Some people are incredibly open. They’re happy to share the most intimate details of their lives with anyone who will listen. If you’re that sort of person you may not worry about who needs to know; let’s shout it from the rooftops! Possibly, you’ll need some ideas on timing and vocabulary and a community around you and your family. But for the most part you’re not troubled by talking about this subject. Not everyone is quite so comfortable. You may have decided to keep sharing to a minimum during treatment, only letting a very small number of close friends or family know you’re using donor conception. You may not have talked about it at all, which is really understandable. It’s a private matter and managing other people’s feelings and expectations may have felt like adding even more of a burden during stressful fertility treatment. But now you’re pregnant or have a child you’re likely to find yourself in situations where you need to decide just how far to go with answering questions and you’ll have to decide when and how to start talking with your child.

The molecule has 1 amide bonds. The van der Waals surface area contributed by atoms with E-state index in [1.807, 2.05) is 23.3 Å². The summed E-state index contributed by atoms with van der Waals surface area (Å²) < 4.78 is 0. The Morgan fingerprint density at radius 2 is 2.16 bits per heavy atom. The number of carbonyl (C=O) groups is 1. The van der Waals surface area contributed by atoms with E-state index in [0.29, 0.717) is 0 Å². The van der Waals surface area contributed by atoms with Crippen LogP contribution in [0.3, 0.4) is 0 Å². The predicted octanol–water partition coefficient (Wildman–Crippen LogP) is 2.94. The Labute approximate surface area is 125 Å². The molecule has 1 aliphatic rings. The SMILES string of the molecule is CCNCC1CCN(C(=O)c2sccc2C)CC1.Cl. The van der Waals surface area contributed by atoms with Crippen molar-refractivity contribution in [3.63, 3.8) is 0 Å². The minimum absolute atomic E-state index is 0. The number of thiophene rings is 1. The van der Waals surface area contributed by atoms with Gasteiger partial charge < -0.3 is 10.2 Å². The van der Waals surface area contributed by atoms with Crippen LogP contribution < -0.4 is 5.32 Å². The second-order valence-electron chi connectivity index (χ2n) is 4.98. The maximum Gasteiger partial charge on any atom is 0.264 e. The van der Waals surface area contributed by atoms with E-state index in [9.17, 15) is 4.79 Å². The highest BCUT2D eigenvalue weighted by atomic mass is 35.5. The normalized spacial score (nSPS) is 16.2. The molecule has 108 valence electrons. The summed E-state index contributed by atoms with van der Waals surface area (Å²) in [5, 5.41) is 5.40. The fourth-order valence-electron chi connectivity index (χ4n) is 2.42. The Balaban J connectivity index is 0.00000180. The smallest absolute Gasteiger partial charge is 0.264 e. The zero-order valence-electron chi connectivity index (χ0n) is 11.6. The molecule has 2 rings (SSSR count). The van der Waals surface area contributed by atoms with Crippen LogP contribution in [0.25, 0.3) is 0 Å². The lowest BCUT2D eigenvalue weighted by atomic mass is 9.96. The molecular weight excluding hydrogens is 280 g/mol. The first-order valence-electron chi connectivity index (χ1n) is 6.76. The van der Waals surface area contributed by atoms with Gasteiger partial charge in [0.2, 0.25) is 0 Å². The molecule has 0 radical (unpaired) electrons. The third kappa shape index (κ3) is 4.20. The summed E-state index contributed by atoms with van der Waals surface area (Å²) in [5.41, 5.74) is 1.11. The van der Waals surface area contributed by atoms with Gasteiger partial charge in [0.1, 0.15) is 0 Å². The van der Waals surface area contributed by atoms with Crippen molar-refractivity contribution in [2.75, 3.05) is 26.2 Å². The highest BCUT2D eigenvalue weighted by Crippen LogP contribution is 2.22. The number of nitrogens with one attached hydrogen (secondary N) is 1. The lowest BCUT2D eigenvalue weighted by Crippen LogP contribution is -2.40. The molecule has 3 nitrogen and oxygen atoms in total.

Who needs to know and who is going to ask?

The first time potentially awkward questions can come up is at the midwife appointments during pregnancy when you may be asked about medical history. Obviously, providing accurate medical information is really important for good healthcare for pregnant mums as well as the baby/child. But it can feel uncomfortable having to explain your situation and most likely being unable to provide the information on the donor’s side, particularly if you’re caught unawares.